Egner Theater at sunny University of Findlay filled up slowly, attendees holding cups of free drip coffee and suppressing early-morning yawns. The space felt casual. There wasn’t any indication of an event taking place there, aside from the groggy academics wandering into the hall to find seats.
I got a seat toward the front of the auditorium. I wasn’t sure what the town hall would be about—something about wander, or wonder (or both)—but, I was familiar with all the these women’s work. I had parsed through Techne by Jackie Rhodes during an MSU Queer Rhetorics class and knew that she was unpacking queerness bravely – and even more bravely, she was unpacking this embodiment with words. I wandered in late to Kristin Arola’s job talk at Michigan State, where her work about digital composition and indigenous practices left most of us in the audience silently marinating with her words, ideas, and stories. And Jody Shipka, who I had not met in the flesh before this conference, had been referenced in several of my graduate-level papers, in my attempts to learn how (and if) I ought to write my story through my own personal artifacts. So, while I walked into the auditorium thinking I had managed to pin these women’s ideas down by claiming to have an abridged version of their work in my back-pocket rhetoric arsenal, I wouldn’t have been able to predict the significance of my stepping into that room with them.
By the time my coffee cooled down enough to remind me why I try to avoid drip coffee altogether, Patrick Berry walked on stage to introduce the morning’s town hall. Berry said the speakers were planning to go back through some of their past work and discuss how these pieces have changed with them over time. These speakers, as Berry foreshadowed, planned to discuss how their work ethics from these projects affected the ways these projects were composed and how this act of recounting this process of wondering and wandering can shape future projects.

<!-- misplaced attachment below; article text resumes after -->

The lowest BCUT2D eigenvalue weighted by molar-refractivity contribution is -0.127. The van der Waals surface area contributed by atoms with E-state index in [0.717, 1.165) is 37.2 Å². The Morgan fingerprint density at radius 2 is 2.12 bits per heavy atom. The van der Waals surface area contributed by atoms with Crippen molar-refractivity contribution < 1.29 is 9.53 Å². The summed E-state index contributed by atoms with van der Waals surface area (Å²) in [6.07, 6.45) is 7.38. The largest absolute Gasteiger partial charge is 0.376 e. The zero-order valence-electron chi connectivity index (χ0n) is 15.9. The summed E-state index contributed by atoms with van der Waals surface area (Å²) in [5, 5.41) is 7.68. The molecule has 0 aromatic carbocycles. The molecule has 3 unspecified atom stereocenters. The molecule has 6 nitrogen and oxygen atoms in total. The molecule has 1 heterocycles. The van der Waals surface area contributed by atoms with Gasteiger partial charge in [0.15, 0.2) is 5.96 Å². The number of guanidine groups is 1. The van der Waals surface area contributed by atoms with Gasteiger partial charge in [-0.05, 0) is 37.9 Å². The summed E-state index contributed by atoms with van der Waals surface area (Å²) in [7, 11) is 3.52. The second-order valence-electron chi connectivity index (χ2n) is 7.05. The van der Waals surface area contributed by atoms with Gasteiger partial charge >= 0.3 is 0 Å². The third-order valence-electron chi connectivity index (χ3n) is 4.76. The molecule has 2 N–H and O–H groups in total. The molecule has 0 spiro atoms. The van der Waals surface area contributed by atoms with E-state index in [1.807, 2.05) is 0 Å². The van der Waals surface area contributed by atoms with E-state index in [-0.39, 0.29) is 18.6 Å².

Arola came on stage, backed by what appeared to be a powerpoint showing images of an aged website. She started by telling a story of her graduate school career. The audience could practically feel the walls of her cramped apartment that housed late-night card games and stress from familiar family drama. Kristen didn’t take us back through pictures of her grad school days, but she may as well have.
As I listened to Arola retell her process of making this project, I recounted the countless hours I spent in IHOPs and coffee shops and friends’ apartments, letting school projects consume me in an attempt to distract myself from the wave of mania and trauma that would inevitably swallow me up during my studies. Arola was able to rearticulate that feeling of escapism that can come from enveloping yourself in complicated, tedious, and distracting work.
While wrapping up her portion of the town hall, Arola reminisced on how she wished she were able to luxuriate in her work the way she did with this Pandora project. While she admitted that she would have done this project differently, were she to do it again now in her career, she still made it clear that her process of creation needed to take place the way it did for this project because of where she was in her life. This process of being consumed in her work seemed to grant Kristin a familiarity with this project unmatched to other thirteen year-old projects. Without saying outrightly, Kristin seemed to allude to the ways that this practice of basking in your own work both creates a space for processing, while simultaneously removing another space wherein that articulation could be attributed to other areas of life.
Following Arola’s public reminiscence, Shipka came on stage to share an intimate story that focused not on her own work, but rather a final project of one of her students. When she began telling her story, she alluded to the sheer magnitude of this student’s project, not only in scope, but also in how it affected both her an her student in separate yet equally mindful ways.